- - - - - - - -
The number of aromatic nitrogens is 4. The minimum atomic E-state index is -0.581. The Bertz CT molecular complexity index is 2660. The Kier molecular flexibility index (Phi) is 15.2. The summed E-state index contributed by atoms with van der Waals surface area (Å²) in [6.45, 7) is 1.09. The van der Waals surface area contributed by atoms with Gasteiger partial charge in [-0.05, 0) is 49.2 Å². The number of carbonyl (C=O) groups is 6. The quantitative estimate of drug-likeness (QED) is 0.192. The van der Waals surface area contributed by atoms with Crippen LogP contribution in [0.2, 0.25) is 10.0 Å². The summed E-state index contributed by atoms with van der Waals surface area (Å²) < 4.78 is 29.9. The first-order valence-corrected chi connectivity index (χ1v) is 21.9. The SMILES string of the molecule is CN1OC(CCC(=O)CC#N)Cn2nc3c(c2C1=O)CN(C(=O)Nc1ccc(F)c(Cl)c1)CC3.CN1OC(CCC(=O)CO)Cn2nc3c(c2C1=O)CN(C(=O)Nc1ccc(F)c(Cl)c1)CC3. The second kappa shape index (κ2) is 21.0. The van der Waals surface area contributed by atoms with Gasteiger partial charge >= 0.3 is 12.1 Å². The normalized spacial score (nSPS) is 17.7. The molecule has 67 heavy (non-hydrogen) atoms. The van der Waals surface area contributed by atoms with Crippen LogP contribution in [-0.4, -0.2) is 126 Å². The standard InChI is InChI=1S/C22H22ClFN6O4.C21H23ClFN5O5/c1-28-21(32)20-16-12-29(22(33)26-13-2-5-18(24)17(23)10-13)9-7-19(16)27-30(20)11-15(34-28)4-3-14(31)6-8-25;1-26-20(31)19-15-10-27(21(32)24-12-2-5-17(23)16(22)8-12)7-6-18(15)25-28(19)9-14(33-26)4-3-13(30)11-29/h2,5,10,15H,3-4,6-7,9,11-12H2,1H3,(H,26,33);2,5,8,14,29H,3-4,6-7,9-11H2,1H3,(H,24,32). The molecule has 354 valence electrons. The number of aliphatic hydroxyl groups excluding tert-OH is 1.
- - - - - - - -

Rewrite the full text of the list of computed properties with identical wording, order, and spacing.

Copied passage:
The number of aromatic nitrogens is 4. The minimum atomic E-state index is -0.581. The Bertz CT molecular complexity index is 2660. The Kier molecular flexibility index (Phi) is 15.2. The summed E-state index contributed by atoms with van der Waals surface area (Å²) in [6.45, 7) is 1.09. The van der Waals surface area contributed by atoms with Gasteiger partial charge in [-0.05, 0) is 49.2 Å². The number of carbonyl (C=O) groups is 6. The quantitative estimate of drug-likeness (QED) is 0.192. The van der Waals surface area contributed by atoms with Crippen LogP contribution in [0.2, 0.25) is 10.0 Å². The summed E-state index contributed by atoms with van der Waals surface area (Å²) < 4.78 is 29.9. The first-order valence-corrected chi connectivity index (χ1v) is 21.9. The SMILES string of the molecule is CN1OC(CCC(=O)CC#N)Cn2nc3c(c2C1=O)CN(C(=O)Nc1ccc(F)c(Cl)c1)CC3.CN1OC(CCC(=O)CO)Cn2nc3c(c2C1=O)CN(C(=O)Nc1ccc(F)c(Cl)c1)CC3. The second kappa shape index (κ2) is 21.0. The van der Waals surface area contributed by atoms with Gasteiger partial charge >= 0.3 is 12.1 Å². The normalized spacial score (nSPS) is 17.7. The molecule has 67 heavy (non-hydrogen) atoms. The van der Waals surface area contributed by atoms with Crippen LogP contribution in [-0.4, -0.2) is 126 Å². The standard InChI is InChI=1S/C22H22ClFN6O4.C21H23ClFN5O5/c1-28-21(32)20-16-12-29(22(33)26-13-2-5-18(24)17(23)10-13)9-7-19(16)27-30(20)11-15(34-28)4-3-14(31)6-8-25;1-26-20(31)19-15-10-27(21(32)24-12-2-5-17(23)16(22)8-12)7-6-18(15)25-28(19)9-14(33-26)4-3-13(30)11-29/h2,5,10,15H,3-4,6-7,9,11-12H2,1H3,(H,26,33);2,5,8,14,29H,3-4,6-7,9-11H2,1H3,(H,24,32). The molecule has 354 valence electrons. The number of aliphatic hydroxyl groups excluding tert-OH is 1.